I recently had the opportunity to ask Kristof Cuderman a few questions about his fishing and perhaps find out a little more about his success with catching monster carp.
Kristof is a team member with dynamite baits and a world record holder several times over. Kris holds PB’s in excess of 87.7lb and is at home on the larger lakes and gravel pits that hold some of the largest carp.
When I was originally told about Kristof and given the opportunity to interview him I knew very little but once I started to do some research I realised that this guy really knows what he is doing when it comes to big carp and as carp anglers we are always in search of that new PB. For most of you I hope this holds the key to that new PB and more.
Q: First of all, what does it feel like to be a world record holder?
I am very proud of the title, mostly because I know all the sacrifices I had to make and things I had to do to achieve it. When I think of the title I first think of all the challenges, only then all the happy and excited moments. I definitely wouldn’t have achieved all of this if I haven’t always set myself big personal goals. I think we should all aspire to high but realistic goals. Only that way we can achieve great things.
Q: What’s your ultimate aim in carp fishing?
Enjoying nature and catching big carp is definitely my main motivation. I love a good challenge and there is simply nothing better than spending my free time in nature.
My big goal for the future is catching a carp over 40 kg. Two years ago I missed that goal by only 200 grams. At the same time I would like to keep all three of the world records I hold right now.
Q: What preparations do you make before a session and why?
Preparation is crucial in my opinion. What kind of bait, how much of it should I take, what gear will I need. Prior to fishing I try to gather as much information about the lake, type of fishing, tactics that others use, which positions are good in a certain time of the year etc. as I can. Of course you always have to take all of these advice with a grain of salt as we all have different approaches and views on fishing itself. Good preparation helps me start fishing well from the first day of the fishing session on. I don’t lose precious time and it allows me to think everything through before the fishing session itself and plan everything out.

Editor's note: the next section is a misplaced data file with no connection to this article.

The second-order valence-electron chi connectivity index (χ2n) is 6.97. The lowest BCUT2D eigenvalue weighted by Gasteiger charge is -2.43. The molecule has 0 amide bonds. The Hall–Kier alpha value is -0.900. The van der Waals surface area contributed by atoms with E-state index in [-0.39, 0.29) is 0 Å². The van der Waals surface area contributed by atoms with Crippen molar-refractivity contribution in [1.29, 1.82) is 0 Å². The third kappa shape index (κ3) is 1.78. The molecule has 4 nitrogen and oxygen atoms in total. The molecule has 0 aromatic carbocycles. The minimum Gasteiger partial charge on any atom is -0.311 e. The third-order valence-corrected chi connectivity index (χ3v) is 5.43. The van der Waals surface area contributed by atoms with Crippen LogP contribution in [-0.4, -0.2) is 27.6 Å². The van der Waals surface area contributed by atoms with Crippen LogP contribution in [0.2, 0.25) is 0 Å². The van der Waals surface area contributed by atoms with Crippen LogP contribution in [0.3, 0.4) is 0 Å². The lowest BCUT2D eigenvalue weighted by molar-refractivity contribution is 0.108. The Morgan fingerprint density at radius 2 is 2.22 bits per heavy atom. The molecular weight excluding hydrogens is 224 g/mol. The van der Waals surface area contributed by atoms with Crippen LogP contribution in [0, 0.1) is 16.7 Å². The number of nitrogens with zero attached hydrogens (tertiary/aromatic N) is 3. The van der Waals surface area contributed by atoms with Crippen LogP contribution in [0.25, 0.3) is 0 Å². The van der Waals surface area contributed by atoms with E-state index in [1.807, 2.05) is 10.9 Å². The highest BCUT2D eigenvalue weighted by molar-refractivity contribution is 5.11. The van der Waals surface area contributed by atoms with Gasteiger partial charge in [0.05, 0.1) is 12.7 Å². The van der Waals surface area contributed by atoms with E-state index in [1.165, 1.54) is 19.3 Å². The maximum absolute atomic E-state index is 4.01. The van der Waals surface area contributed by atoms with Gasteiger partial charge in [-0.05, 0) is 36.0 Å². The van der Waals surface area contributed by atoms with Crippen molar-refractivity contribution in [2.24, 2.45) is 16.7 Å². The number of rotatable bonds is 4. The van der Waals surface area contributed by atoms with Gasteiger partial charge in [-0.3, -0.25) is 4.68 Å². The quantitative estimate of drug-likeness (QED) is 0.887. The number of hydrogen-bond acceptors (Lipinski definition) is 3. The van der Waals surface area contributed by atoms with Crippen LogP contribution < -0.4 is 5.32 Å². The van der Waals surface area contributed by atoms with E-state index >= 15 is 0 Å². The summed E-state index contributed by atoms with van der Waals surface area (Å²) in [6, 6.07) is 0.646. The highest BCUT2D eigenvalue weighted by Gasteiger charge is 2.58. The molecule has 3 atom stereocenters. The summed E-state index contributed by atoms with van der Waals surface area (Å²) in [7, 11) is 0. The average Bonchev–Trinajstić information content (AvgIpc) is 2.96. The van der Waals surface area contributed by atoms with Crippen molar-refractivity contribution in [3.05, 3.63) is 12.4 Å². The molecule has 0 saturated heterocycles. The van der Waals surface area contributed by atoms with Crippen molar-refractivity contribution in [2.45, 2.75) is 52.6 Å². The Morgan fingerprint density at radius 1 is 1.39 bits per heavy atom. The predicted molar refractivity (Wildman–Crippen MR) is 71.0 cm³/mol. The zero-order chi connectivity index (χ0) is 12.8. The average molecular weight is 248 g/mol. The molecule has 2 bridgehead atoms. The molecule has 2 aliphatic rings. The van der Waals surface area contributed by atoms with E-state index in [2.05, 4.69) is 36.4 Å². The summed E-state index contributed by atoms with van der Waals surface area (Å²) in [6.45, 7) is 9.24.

Q: Does it ever not work out? And what do you do to fix it?
Yes, definitely. Carp fishing in unpredictable and you can never be sure about the results. I think it’s part of what makes this hobby so interesting and thrilling in the first place. There’s always the surprise factor. Also weather plays a big role in fishing and you can never be sure of what exactly that is going to be like when you are planning your fishing sessions months ahead. When preparation doesn’t work out you just have to rely on your experiences and adapt to the current situation.
Q: Being part of the Dynamite Baits team gives you access to a wide range of excellent baits what is your favorite dynamite boilie?
I have been fishing with Dynamite boilies for over a decade and practically achieved successful fishing sessions with all of them. It is many times hard to pick the one to take fishing with such a good selection of bait. All that said my favorites would definitely have to be: Squid & Octopus, The Source, Complex-T and Monster Tiger Nut.
Q: What your favourite rig and why?
I am probably one of the most uncomplicated people when it comes to that. I always fish with a completely ordinary classic boilie rig. Lately I have mostly been using Fox Coretex Matt 35lb hooklink and Wide Gape Beaked size 4 hook to build my rig.
Q: What’s your favourite venue?
I really can’t answer that question. I fished lakes and rivers that grew really close to my heart. Each and every one is special and specific in a different way. I really like fishing new waters as that always brings a breath of fresh air and represents a new challenge for me. A new lake takes a new approach and tactic which I love. This is why it is impossible for me to actually narrow down my choice to one or two favourite venues.
Q: Do you think carp fishing is becoming more popular across the world and if so why?
Most definitely. The popularity of carp fishing is growing and I am pleased to see it is spreading across countries where it hasn’t even existed a few years ago. It is lovely to see people starting this hobby with the love of nature, respect for the animals and each other as anglers. It amazes me to see young people from countries where a few years ago you could have never imagined the catch & release system to work, now proudly returning fish back to the water.